In The Sandman Presents: Lucifer - The Morningstar Option #3 (written by Mike Carey and drawn by Scott Hampton), Lucifer explains he needed Rachel Begai to channel her desire to destroy the Velleity, as he himself is short on desire:

Lucifer: "The Velleity was designed to satisfy desire. It's a commodity I'm short on, but yours did well enough. When you wished it gone, it had no choice but to destroy itself. By the way, you'll be needing this."
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At that point Lucifer has his hidden agenda, namely getting the Letter of Passage from Yahweh - he wouldn't go to all the trouble of fighting the Velleity otherwise.

Getting the Letter serves other means - breaking free of Yahweh's Creation, and of his omniscience and omnipresence. This is what Lucifer wants, or desires (as explained later, from the start of creation) - he doesn't show interest in anything else, and everything he does in the Lucifer comics series is for that one goal.

This was also acknowledged in the last issue of the series:

"You've been unhappy because you've desired things that cannot be." Lucifer: "That's what desire is. The need for what we can't have. The need for what's readily available is called greed."
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So why is Lucifer short on desire? How does that fit in the rest of the series? Is my understanding of his character wrong?

1 Answer 1


Lucifer is cold and calculating

Morningstar does not "desire" - he plans and gets what he wants, not "wishes" and "hopes" to get it - there is no passion, so no desire, just cold calculation. There you have Rachel that is full of passion - she regrets that she is responsible for the death of her brother, so she hopes and desires to fix her mistake by killing the Velleity.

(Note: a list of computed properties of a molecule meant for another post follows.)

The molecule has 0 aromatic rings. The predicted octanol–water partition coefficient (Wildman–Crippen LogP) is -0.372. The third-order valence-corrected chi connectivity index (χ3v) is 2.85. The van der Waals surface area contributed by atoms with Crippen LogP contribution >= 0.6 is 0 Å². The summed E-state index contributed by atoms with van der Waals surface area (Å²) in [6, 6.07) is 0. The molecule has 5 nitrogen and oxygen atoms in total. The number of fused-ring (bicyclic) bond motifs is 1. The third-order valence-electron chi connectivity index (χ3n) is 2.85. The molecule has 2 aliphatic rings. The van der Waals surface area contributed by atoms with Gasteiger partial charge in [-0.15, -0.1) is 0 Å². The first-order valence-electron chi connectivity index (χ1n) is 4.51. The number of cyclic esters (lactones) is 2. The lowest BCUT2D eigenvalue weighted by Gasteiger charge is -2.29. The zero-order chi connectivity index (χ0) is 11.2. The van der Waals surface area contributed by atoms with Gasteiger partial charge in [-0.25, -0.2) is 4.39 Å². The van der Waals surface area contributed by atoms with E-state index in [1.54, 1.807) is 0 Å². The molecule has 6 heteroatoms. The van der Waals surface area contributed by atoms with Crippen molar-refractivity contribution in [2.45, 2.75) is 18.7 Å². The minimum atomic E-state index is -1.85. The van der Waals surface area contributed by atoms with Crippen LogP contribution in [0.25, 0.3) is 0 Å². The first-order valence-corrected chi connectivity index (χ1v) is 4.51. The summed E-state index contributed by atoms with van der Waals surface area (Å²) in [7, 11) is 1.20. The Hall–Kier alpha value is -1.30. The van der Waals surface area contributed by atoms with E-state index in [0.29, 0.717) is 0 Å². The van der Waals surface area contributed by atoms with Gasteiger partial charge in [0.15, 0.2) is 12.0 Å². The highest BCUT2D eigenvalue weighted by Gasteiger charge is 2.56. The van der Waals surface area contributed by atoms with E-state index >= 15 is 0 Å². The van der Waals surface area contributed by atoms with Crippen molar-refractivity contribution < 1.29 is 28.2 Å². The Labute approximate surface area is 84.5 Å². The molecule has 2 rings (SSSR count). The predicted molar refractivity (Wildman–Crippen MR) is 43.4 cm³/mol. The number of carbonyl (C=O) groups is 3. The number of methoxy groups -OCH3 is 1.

• I don't completely agree - Lucifer is calculating, yes, but that doesn't mean he doesn't want to break free, or doesn't desire it. Commented May 29, 2017 at 10:07
  • @Gallifreyan I think its a matter of definition of "desire" - even when you are hungry you don't "desire" food, because you can go to the fridge and get something. But when you are starving in the middle of the ocean, slice of dry bread would be something you'd kill for. Rachel would do anything to get her brother back; Lucifer is quite content as a "Lux" owner, at this stage of the story the whole "break free" is more of a distant plan (if I remember right, he was quite surprised that God kept his promise and gave him the ticket out).
    – Yasskier
    Commented May 29, 2017 at 22:30
  • He wasn't - he knew all along it was Yahweh's plan to 1) have Lucifer rebel and rule Hell 2) give Lucifer the Letter of Passage 3) have Elaine take over the whole thing. I think the actual reason Lucifer says he doesn't "desire" is because he, of all people, knows everything in Yahweh's creation has been pre-determined - so his own will or desire has no meaning. Commented Jun 2, 2017 at 15:01

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